Should You Worry About DNB ASA’s (OB:DNB) CEO Pay Cheque?

In 2007 Rune Bjerke was appointed CEO of DNB ASA (OB:DNB). This report will, first, examine the CEO compensation levels in comparison to CEO compensation at other big companies. After that, we will consider the growth in the business. And finally we will reflect on how common stockholders have fared in the last few years, as a secondary measure of performance. This method should give us information to assess how appropriately the company pays the CEO.

Check out our latest analysis for DNB

How Does Rune Bjerke’s Compensation Compare With Similar Sized Companies?

Our data indicates that DNB ASA is worth kr227b, and total annual CEO compensation is kr9.0m. (This is based on the year to December 2018). While we always look at total compensation first, we note that the salary component is less, at kr6.2m. We took a group of companies with market capitalizations over kr72b, and calculated the median CEO total compensation to be kr15m. Once you start looking at very large companies, you need to take a broader range, because there simply aren’t that many of them.

Most shareholders would consider it a positive that Rune Bjerke takes less in total compensation than the CEOs of most other large companies, leaving more for shareholders. While this is a good thing, you’ll need to understand the business better before you can form an opinion.

The graphic below shows how CEO compensation at DNB has changed from year to year.

OB:DNB CEO Compensation, August 22nd 2019
OB:DNB CEO Compensation, August 22nd 2019

Is DNB ASA Growing?

Over the last three years DNB ASA has grown its earnings per share (EPS) by an average of 10% per year (using a line of best fit). It achieved revenue growth of 5.9% over the last year.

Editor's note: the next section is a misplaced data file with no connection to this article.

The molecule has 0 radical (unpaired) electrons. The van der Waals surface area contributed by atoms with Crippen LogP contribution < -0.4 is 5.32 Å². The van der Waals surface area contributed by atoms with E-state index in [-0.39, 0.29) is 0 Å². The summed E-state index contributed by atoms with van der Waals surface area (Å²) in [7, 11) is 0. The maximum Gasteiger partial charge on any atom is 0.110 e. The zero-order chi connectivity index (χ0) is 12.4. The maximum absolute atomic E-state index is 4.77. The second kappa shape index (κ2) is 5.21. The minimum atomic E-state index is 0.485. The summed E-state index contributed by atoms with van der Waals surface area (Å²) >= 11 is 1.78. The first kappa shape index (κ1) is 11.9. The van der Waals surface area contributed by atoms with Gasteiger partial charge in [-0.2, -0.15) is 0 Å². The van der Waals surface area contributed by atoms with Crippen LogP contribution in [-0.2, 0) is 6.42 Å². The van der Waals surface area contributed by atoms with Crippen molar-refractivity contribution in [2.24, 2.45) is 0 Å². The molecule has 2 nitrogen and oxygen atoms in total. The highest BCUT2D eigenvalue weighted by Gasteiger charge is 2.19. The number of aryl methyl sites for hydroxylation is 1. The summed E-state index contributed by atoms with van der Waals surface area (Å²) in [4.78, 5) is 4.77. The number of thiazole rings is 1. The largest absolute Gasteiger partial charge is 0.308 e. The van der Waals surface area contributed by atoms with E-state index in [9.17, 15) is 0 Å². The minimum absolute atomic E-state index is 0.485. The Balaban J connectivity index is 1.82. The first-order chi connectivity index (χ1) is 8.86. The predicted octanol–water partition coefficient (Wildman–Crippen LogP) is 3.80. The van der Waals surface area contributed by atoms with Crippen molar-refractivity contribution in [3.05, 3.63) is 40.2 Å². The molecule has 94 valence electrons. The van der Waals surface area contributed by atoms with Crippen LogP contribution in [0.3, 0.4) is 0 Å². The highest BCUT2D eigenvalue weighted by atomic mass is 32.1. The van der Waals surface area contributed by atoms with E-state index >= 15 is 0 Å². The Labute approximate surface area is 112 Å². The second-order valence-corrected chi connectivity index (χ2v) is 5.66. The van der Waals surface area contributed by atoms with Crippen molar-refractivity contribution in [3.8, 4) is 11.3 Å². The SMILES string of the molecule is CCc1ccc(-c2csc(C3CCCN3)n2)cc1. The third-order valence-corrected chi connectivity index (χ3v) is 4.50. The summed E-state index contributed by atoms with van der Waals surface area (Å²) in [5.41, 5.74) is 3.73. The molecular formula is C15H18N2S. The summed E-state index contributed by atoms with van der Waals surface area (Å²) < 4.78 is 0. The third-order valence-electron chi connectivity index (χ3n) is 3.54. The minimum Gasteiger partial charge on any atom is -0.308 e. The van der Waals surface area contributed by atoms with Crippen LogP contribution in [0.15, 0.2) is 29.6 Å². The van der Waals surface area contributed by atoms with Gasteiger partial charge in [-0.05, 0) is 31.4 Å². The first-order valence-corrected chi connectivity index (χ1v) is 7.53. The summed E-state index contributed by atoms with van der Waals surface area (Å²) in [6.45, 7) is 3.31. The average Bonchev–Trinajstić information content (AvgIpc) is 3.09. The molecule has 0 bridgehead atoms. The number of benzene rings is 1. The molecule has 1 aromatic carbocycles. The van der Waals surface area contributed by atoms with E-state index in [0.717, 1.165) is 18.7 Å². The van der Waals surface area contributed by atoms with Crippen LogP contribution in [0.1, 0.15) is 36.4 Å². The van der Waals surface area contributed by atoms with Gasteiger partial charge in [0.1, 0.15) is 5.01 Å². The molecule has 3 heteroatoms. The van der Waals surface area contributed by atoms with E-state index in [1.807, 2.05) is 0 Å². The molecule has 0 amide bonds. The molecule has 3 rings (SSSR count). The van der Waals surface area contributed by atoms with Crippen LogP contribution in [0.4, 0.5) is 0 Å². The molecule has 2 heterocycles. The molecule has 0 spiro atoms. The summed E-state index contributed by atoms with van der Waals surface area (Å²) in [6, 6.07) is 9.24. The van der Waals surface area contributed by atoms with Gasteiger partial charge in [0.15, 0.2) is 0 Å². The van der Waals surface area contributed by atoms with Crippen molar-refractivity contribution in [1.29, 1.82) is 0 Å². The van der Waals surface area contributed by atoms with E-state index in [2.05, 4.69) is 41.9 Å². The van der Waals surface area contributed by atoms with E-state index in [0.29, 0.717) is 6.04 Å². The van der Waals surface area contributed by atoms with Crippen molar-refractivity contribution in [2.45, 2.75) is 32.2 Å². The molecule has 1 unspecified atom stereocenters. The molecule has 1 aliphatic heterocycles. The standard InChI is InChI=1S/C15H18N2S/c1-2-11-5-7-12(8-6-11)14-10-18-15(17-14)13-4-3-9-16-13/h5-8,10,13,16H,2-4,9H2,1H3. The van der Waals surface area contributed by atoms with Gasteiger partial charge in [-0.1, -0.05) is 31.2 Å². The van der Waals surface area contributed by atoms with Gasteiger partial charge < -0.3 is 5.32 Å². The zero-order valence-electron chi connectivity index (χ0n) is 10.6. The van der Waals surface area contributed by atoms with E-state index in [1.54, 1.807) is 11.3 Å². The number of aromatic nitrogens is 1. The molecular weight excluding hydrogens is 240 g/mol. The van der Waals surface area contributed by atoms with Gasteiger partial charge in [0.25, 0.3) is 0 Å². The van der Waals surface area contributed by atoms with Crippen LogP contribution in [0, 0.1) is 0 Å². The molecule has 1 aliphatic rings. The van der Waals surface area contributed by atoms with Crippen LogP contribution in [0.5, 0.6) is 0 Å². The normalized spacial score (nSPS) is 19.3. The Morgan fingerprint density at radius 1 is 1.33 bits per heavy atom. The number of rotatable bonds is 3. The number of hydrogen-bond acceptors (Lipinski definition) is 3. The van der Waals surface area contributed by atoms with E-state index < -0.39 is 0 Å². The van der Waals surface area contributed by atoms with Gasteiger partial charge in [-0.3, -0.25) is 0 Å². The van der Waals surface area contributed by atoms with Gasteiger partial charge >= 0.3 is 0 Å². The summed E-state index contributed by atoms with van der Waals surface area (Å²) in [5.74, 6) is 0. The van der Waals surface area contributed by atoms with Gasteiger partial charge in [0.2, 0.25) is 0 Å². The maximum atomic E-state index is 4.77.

This demonstrates that the company has been improving recently. A good result. It’s nice to see a little revenue growth, as this is consistent with healthy business conditions.

Has DNB ASA Been A Good Investment?

Most shareholders would probably be pleased with DNB ASA for providing a total return of 70% over three years. So they may not be at all concerned if the CEO were to be paid more than is normal for companies around the same size.

In Summary…

It looks like DNB ASA pays its CEO less than the average at large companies. Many would consider this to indicate that the pay is modest since the business is growing. The pleasing shareholder returns are the cherry on top; you might even consider that Rune Bjerke deserves a raise!

Most shareholders like to see a modestly paid CEO combined with strong performance by the company. The cherry on top would be if company insiders are buying shares with their own money. So you may want to check if insiders are buying DNB shares with their own money (free access).

If you want to buy a stock that is better than DNB, this free list of high return, low debt companies is a great place to look.

We aim to bring you long-term focused research analysis driven by fundamental data. Note that our analysis may not factor in the latest price-sensitive company announcements or qualitative material.

If you spot an error that warrants correction, please contact the editor at editorial-team@simplywallst.com. This article by Simply Wall St is general in nature. It does not constitute a recommendation to buy or sell any stock, and does not take account of your objectives, or your financial situation. Simply Wall St has no position in the stocks mentioned. Thank you for reading.